The day before, February 16, Breck told his father he was going to visit a schoolfriend. Instead he travelled by taxi from his Surrey home to Daynes’s flat in Grays, Essex, because the engineer had apparently promised to upgrade his computer. Daynes paid the taxi fare.
Beyond the fact that they ordered takeaway pizza, his parents know little about what happened next, and, indeed, may never know why Breck was murdered.
‘I can’t begin to explain my feeling of helplessness and terror when I think of what Breck must have felt when the penny finally dropped and he realised he was in grave danger,’ said Mr Bednar.
‘I hope that that was for a very short period of time. This is one of my most recurring nightmares.’
Last week, having previously denied murder, Daynes pleaded guilty just as his trial was about to start at Chelmsford Crown Court. He is due to be sentenced in January. Breck’s parents also spoke of how:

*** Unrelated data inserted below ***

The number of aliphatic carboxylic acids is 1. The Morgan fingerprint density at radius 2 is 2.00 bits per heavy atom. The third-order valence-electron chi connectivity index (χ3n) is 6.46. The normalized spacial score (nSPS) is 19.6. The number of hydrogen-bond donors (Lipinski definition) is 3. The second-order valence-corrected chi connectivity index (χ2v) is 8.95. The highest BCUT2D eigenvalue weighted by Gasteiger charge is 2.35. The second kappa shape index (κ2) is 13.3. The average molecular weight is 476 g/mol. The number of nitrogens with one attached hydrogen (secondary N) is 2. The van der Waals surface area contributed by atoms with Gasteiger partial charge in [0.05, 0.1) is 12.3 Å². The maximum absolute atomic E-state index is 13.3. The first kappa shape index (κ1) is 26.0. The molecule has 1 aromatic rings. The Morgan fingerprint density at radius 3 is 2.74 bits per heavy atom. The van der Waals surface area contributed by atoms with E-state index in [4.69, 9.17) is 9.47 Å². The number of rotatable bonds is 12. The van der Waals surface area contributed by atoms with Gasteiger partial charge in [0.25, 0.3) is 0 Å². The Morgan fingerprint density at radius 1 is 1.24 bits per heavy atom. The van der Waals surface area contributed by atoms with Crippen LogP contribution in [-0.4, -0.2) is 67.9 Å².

Daynes ‘controlled’ an exclusive internet gaming group made up of six boys – and used the threat of expulsion ‘to keep them in line’
Breck was introduced to the group by friends at a church youth club.
They had concerns about Daynes from the outset and wanted to meet him – but he refused saying Ms LaFave was ‘too judgmental’.
Ms LaFave confronted Daynes online to try to stop him manipulating Breck only to be told by the killer that she should grant her son more computer time – and stop making him do chores.
They eventually banned their son from playing games and communicating with Daynes online.
Daynes peddled ludicrous stories of how he had previously worked for the US Defense Department – and made £2.5million on an investment in Bitcoin which he gave away to Syrian rebels.
After the murder Breck’s parents were upset to see their son portrayed publicly as socially awkward. They insist the opposite was true and that in many ways he was a model son – confident, bright, well-mannered, conscientious – who had many friends.
‘If it could happen to Breck, it could happen to anyone’s son,’ said Mr Bednar, a financier and former chairman of a Baltic Exchange advisory body.
‘He didn’t fit the computer-geek stereotype of a troubled, uncommunicative boy, locked away in his room. It just wasn’t like that. And that’s one of the reasons why what happened is so shocking.’